Inzamam-ul-Haq dispels some myths about his food habits and fitness
In the last fortnight as the Indian cricket team was outwitted by a resurgent Pakistani team, most cricket analysts went berserk. Some asked for the captain’s head, others demanded an overhaul. Amidst the ‘extremists’, Inzamam-ul-Haq emerged as the voice of reason on ABP News even when his co-panellists Vinod Kambli and Manoj Prabhakar were getting increasingly emotional. “An analyst’s aim should be that the person he is criticising should take something out of his analysis. What’s the point if he shuts down the TV after hearing your comment? As a player one should know how it feels when you are subjected to relentless criticism…Phrases like badal dalo (replace him!) don’t help the cause.” He is surprised by Sachin Tendulkar’s decision to retire from one day cricket. “It was his Test form that was in doldrums. He scored a fifty in his last ODI innings and scored runs in Asia Cup as well. We should respect his decision but I am surprised. The Indian Board should be careful about sidelining senior cricketers because I know Pakistani cricket suffered when in 2003 Pakistan Board allowed Saeed Anwar, Wasim Akram and Waqar Younis to quit the game in quick succession.”
It is breakfast time at The One restaurant of Le Meridien and Inzamam seems out of form! Dressed in a traditional sherwani and skull cap, he looks as calm as he used to on the pitch before his bat caressed the ball. Like the way he employed the bat, he is in no hurry to disturb the cutlery. Like the way he used to toy with the ball he has ample time to dispatch the contents of the plate. Ordering a cup of tea, Inzamam clears the air.
“It is a myth that I indulge in rich food and am fond of paranthas and sweets. I try paranthas once in six months and only once in a while binge on kheer.” But do people link his frequent run outs (second highest in One Dayers) with his food habits and fitness? “I was not the only one. Atapattu broke my record, Mohammad Yousuf came very close and you know their figures. Run out has very little to do with fitness, it has more to do with your understanding with the partner. But in my case if anyone got run out while playing with me, the onus was always put on me. Nobody thought that the other person is also human, he could also commit a mistake. Nahin ji Inzamam ki galti hai. It used to make me angry.”
This is yet another charge on the player who led his team with distinction. “Anger is one of the traits that define a man. I don’t say I don’t get angry. I consider the Canada incident (when he ran after a spectator with a bat in hand) as my mistake. No doubt, the spectator used indecent language against me but I should have controlled myself but in the case of Oval Test it was more of a technical issue where our national honour was involved,” reasons Inzamam.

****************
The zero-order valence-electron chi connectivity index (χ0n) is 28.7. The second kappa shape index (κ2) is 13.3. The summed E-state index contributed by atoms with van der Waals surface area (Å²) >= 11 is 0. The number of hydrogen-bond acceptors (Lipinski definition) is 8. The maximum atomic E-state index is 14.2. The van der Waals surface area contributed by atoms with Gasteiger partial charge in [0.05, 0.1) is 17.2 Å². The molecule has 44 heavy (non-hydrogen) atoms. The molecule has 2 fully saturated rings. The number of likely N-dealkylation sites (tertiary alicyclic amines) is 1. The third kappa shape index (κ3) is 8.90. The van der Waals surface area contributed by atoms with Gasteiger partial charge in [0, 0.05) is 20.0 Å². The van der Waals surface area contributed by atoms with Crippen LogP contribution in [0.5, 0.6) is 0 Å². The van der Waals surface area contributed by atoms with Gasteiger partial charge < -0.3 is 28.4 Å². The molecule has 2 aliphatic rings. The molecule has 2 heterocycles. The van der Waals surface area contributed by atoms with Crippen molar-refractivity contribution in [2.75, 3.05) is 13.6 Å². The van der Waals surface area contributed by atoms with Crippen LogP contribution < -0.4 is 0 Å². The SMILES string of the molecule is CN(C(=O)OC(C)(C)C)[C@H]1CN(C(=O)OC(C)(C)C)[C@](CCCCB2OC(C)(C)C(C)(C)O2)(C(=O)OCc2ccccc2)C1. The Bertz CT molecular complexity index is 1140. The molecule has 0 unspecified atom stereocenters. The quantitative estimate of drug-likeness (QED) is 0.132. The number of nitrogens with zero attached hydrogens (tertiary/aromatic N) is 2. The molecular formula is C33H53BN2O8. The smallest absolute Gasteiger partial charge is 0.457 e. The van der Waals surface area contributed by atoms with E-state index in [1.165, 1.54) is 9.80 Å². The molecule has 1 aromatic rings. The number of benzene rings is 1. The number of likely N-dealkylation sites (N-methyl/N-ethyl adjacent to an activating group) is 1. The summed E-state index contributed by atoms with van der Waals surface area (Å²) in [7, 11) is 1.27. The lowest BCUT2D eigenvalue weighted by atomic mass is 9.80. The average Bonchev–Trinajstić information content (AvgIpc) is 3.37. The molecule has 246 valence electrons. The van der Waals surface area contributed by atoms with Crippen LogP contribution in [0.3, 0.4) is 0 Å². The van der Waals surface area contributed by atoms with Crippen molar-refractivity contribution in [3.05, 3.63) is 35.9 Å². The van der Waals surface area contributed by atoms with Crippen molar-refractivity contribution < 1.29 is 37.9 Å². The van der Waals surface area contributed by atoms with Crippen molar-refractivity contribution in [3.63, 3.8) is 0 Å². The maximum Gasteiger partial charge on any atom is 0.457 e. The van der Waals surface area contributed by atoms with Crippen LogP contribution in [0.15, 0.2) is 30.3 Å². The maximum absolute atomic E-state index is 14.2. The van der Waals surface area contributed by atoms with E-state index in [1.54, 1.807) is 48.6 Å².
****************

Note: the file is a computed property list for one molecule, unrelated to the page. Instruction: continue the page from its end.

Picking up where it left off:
His feet movement and his ability to see fast bowling early has become a part of cricket legends. “Once a team of doctors came to our camp and they said that my right eye’s sight is more than what is normally found. It gave me an edge. Also, I practised with the likes of Wasim Akram and Waqar Younis. Waqar used to bowl 150 km/hr plus at the nets. It helped me in facing spinners as well,” reflects Inzamam sipping tea.
In fact it is something that propels him into the kitchen. “I don’t put anything special. It is just about the combination,” offering to prepare it for us one day. “I am good at preparing omelettes and plain rice as well.” It takes him back to the playing days. “In Barbados we used to stay in apartments and were expected to cook our own food. Moin, Mushtaq and I used to stay together and my job was to wash the plates.” On every Indian visit he makes it a point to visit Karim’s in Old Delhi. “Last night I was there with Saeed (Anwar). Like people, there is no difference in the food of two countries. The only thing is here you follow all the rules. Your food is more traditional.” Perhaps that’s why he can’t do without the dal makhani of Bukhara restaurant and chicken kadhai of Dum-Pukht. “Chicken kadhai is my staple dish at home as well. Please mention that my wife cooks good food. Otherwise she will feel bad,” he quips.
Talking of tradition, Inzamam became the new face of Pakistani cricket when he openly displayed his religious beliefs. “Like any professional, sportsmen should follow the path of religion. When I became the captain, I got a very young side and in times when there are so many distractions, it was difficult to focus on the game. I didn’t try to mix the religion with the game. But yes, I tried to follow the path and captain’s personality reflects in the team. I didn’t force anybody but it did help in keeping distractions away.”
His belief stems from the statistics of life. “Do you know I didn’t want to play the most important innings of my life?” He is referring to his game changing innings of 60 in 37 balls against New Zealand in 1992 World Cup that announced his arrival on the big stage. “Before the game I was lying on the doctor’s table lamenting about loose motions. I didn’t even warm up with the team but Imran (Khan) bhai said he won’t to go to the ground without me and you know he was there to guide me.”
Enough time has passed between the lip and the cup and Inzamam moves to a plate of fresh fruits. Many analysts have felt that he didn’t enjoy the fruits of his labour fully. “In the second half of my career I played at number five or six. Sometimes I feel if I had come at number three, I could have turned many of my 80-something into centuries. But in the team’s interest I decided to come lower down the order. At that time I was the captain. I thought of team’s interest as we had players like Younus Khan and Yousuf in the team. But today I feel if I had come up the order my personal record could have been better,” he signs off with a warm handshake.